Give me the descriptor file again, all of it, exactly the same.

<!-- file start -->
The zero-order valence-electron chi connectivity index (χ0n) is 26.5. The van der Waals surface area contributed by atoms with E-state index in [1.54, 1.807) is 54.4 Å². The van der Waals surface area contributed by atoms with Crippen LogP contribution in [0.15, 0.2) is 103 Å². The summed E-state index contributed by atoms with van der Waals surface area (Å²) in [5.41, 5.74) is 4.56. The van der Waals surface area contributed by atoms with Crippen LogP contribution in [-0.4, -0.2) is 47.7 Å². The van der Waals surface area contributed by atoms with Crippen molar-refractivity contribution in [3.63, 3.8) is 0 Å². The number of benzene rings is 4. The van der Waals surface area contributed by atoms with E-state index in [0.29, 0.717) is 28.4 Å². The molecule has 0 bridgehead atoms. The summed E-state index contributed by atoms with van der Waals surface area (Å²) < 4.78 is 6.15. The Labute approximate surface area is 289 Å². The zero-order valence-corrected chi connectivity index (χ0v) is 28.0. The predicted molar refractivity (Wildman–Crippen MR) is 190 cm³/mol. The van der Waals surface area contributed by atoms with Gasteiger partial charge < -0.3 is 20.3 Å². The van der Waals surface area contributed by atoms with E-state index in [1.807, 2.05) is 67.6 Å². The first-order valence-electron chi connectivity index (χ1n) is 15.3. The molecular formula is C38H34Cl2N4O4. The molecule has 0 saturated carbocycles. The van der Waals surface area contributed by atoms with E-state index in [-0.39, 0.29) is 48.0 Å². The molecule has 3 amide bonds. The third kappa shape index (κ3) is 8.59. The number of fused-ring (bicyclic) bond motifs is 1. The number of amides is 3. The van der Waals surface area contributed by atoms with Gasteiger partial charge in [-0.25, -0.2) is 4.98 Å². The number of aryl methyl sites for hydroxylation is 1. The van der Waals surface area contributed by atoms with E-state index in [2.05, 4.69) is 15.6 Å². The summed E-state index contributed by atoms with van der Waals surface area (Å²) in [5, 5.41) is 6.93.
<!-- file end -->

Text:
The zero-order valence-electron chi connectivity index (χ0n) is 26.5. The van der Waals surface area contributed by atoms with E-state index in [1.54, 1.807) is 54.4 Å². The van der Waals surface area contributed by atoms with Crippen LogP contribution in [0.15, 0.2) is 103 Å². The summed E-state index contributed by atoms with van der Waals surface area (Å²) in [5.41, 5.74) is 4.56. The van der Waals surface area contributed by atoms with Crippen LogP contribution in [-0.4, -0.2) is 47.7 Å². The van der Waals surface area contributed by atoms with Crippen molar-refractivity contribution in [3.63, 3.8) is 0 Å². The number of benzene rings is 4. The van der Waals surface area contributed by atoms with E-state index in [0.29, 0.717) is 28.4 Å². The molecule has 0 bridgehead atoms. The summed E-state index contributed by atoms with van der Waals surface area (Å²) < 4.78 is 6.15. The Labute approximate surface area is 289 Å². The zero-order valence-corrected chi connectivity index (χ0v) is 28.0. The predicted molar refractivity (Wildman–Crippen MR) is 190 cm³/mol. The van der Waals surface area contributed by atoms with Gasteiger partial charge < -0.3 is 20.3 Å². The van der Waals surface area contributed by atoms with E-state index in [1.807, 2.05) is 67.6 Å². The first-order valence-electron chi connectivity index (χ1n) is 15.3. The molecular formula is C38H34Cl2N4O4. The molecule has 0 saturated carbocycles. The van der Waals surface area contributed by atoms with E-state index in [-0.39, 0.29) is 48.0 Å². The molecule has 3 amide bonds. The third kappa shape index (κ3) is 8.59. The number of fused-ring (bicyclic) bond motifs is 1. The number of amides is 3. The van der Waals surface area contributed by atoms with Gasteiger partial charge in [-0.25, -0.2) is 4.98 Å². The number of aryl methyl sites for hydroxylation is 1. The van der Waals surface area contributed by atoms with E-state index in [2.05, 4.69) is 15.6 Å². The summed E-state index contributed by atoms with van der Waals surface area (Å²) in [5, 5.41) is 6.93.